I would agree with the earlier poster that Windows 1.0 requirements were not extreme. Like he says, the modern version of Windows
pretty much requires exactly what is sold today in the average consumer computer store, except that modern hard disk
s are far larger than necessary. Windows XP
will gladly use all 256Meg of memory and all 2G of processor speed and will not work well without it.
Comparatively in 1985 all machines had 256K (it was more expensive to get smaller memory chips) and most had 512K. At work all machines had 1M of memory, although the well-know 640K limit made a block of that useless, and the part after that block nearly useless (see HiMem.sys for one use). Also everybody was actively looking at EMM and other horrible hacks so that more than 1M of memory was usable, as it was quite obvious that it was going to be needed soon. Also all the machines had 20M hard disks, I am actually suprised to hear that Windows1.0 did not require a hard disk.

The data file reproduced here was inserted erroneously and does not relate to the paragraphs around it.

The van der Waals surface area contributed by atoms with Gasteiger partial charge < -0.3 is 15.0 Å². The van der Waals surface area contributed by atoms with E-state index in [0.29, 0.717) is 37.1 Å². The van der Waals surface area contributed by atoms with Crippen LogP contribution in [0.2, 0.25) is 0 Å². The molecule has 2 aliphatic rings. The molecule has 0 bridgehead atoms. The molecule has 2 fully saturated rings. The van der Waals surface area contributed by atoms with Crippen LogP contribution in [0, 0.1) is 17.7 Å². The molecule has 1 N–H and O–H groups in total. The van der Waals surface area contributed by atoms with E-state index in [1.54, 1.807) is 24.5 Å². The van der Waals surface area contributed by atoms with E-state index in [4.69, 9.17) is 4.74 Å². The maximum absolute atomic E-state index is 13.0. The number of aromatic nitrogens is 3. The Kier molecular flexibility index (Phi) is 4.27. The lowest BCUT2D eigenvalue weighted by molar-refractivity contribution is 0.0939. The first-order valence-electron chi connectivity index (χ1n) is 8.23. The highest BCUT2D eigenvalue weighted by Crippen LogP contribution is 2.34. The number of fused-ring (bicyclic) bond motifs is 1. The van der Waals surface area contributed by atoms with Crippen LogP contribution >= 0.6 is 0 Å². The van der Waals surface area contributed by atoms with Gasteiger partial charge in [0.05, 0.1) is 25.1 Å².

So what I am saying is that WIndows1.0 needed about 50% of a "good" machine in 1985. In 2005 Windows XP needs 100% of a "good" machine. Seems we are going backwards...